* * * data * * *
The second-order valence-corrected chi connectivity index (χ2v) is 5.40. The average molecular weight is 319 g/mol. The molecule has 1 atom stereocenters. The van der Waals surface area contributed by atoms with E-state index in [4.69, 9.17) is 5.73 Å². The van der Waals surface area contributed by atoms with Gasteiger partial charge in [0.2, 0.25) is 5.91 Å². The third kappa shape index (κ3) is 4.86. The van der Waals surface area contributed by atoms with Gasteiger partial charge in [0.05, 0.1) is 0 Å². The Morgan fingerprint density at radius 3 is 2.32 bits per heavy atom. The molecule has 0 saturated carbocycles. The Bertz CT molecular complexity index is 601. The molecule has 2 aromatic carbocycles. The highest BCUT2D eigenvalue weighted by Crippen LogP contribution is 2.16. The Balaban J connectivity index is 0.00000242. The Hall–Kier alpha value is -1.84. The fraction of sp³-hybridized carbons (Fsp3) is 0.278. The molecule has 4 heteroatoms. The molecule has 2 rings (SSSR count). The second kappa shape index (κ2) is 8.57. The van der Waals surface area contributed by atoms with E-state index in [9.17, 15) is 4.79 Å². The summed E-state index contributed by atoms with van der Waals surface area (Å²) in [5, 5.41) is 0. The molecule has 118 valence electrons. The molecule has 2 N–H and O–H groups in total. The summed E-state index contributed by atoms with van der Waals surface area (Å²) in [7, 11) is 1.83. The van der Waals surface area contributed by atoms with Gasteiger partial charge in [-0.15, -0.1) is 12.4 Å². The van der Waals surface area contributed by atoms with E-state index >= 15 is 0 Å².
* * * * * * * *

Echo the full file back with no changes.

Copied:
The second-order valence-corrected chi connectivity index (χ2v) is 5.40. The average molecular weight is 319 g/mol. The molecule has 1 atom stereocenters. The van der Waals surface area contributed by atoms with E-state index in [4.69, 9.17) is 5.73 Å². The van der Waals surface area contributed by atoms with Gasteiger partial charge in [0.2, 0.25) is 5.91 Å². The third kappa shape index (κ3) is 4.86. The van der Waals surface area contributed by atoms with Gasteiger partial charge in [0.05, 0.1) is 0 Å². The Morgan fingerprint density at radius 3 is 2.32 bits per heavy atom. The molecule has 0 saturated carbocycles. The Bertz CT molecular complexity index is 601. The molecule has 2 aromatic carbocycles. The highest BCUT2D eigenvalue weighted by Crippen LogP contribution is 2.16. The Balaban J connectivity index is 0.00000242. The Hall–Kier alpha value is -1.84. The fraction of sp³-hybridized carbons (Fsp3) is 0.278. The molecule has 4 heteroatoms. The molecule has 2 rings (SSSR count). The second kappa shape index (κ2) is 8.57. The van der Waals surface area contributed by atoms with E-state index in [9.17, 15) is 4.79 Å². The summed E-state index contributed by atoms with van der Waals surface area (Å²) in [5, 5.41) is 0. The molecule has 118 valence electrons. The molecule has 2 N–H and O–H groups in total. The summed E-state index contributed by atoms with van der Waals surface area (Å²) in [7, 11) is 1.83. The van der Waals surface area contributed by atoms with Gasteiger partial charge in [-0.15, -0.1) is 12.4 Å². The van der Waals surface area contributed by atoms with E-state index >= 15 is 0 Å².